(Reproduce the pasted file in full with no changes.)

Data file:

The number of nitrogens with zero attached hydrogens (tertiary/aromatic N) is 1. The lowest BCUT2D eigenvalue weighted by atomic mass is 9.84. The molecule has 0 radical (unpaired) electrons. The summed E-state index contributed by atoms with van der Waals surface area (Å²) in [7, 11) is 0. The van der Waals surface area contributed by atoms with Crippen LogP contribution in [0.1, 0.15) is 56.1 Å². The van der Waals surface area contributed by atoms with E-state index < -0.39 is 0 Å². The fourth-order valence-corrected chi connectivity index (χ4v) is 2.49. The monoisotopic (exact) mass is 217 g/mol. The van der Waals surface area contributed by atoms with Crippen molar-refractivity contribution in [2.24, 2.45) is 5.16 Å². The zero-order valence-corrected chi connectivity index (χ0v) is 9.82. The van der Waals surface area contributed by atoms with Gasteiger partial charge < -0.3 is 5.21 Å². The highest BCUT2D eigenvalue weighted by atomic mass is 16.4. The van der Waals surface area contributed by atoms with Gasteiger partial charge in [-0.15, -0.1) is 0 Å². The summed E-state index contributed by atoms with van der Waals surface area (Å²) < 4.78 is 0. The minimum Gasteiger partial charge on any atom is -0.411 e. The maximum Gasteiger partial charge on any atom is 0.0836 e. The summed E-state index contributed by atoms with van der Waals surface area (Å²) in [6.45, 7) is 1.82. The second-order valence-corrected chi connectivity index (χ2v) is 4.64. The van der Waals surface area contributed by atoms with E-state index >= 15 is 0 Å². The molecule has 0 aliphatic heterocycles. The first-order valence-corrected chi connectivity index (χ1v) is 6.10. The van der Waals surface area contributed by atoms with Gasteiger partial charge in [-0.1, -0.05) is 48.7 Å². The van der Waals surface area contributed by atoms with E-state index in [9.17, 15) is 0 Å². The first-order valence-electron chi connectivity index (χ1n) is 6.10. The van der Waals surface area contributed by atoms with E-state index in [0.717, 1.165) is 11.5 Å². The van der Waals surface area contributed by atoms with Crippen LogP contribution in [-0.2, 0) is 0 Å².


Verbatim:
The number of nitrogens with zero attached hydrogens (tertiary/aromatic N) is 1. The lowest BCUT2D eigenvalue weighted by atomic mass is 9.84. The molecule has 0 radical (unpaired) electrons. The summed E-state index contributed by atoms with van der Waals surface area (Å²) in [7, 11) is 0. The van der Waals surface area contributed by atoms with Crippen LogP contribution in [0.1, 0.15) is 56.1 Å². The van der Waals surface area contributed by atoms with E-state index < -0.39 is 0 Å². The fourth-order valence-corrected chi connectivity index (χ4v) is 2.49. The monoisotopic (exact) mass is 217 g/mol. The van der Waals surface area contributed by atoms with Crippen molar-refractivity contribution in [2.24, 2.45) is 5.16 Å². The zero-order valence-corrected chi connectivity index (χ0v) is 9.82. The van der Waals surface area contributed by atoms with Gasteiger partial charge < -0.3 is 5.21 Å². The highest BCUT2D eigenvalue weighted by atomic mass is 16.4. The van der Waals surface area contributed by atoms with Gasteiger partial charge in [-0.15, -0.1) is 0 Å². The summed E-state index contributed by atoms with van der Waals surface area (Å²) < 4.78 is 0. The minimum Gasteiger partial charge on any atom is -0.411 e. The maximum Gasteiger partial charge on any atom is 0.0836 e. The summed E-state index contributed by atoms with van der Waals surface area (Å²) in [6.45, 7) is 1.82. The second-order valence-corrected chi connectivity index (χ2v) is 4.64. The van der Waals surface area contributed by atoms with E-state index >= 15 is 0 Å². The molecule has 0 aliphatic heterocycles. The first-order valence-corrected chi connectivity index (χ1v) is 6.10. The van der Waals surface area contributed by atoms with Gasteiger partial charge in [-0.1, -0.05) is 48.7 Å². The van der Waals surface area contributed by atoms with E-state index in [9.17, 15) is 0 Å². The first-order valence-electron chi connectivity index (χ1n) is 6.10. The van der Waals surface area contributed by atoms with E-state index in [0.717, 1.165) is 11.5 Å². The van der Waals surface area contributed by atoms with Crippen LogP contribution in [-0.2, 0) is 0 Å².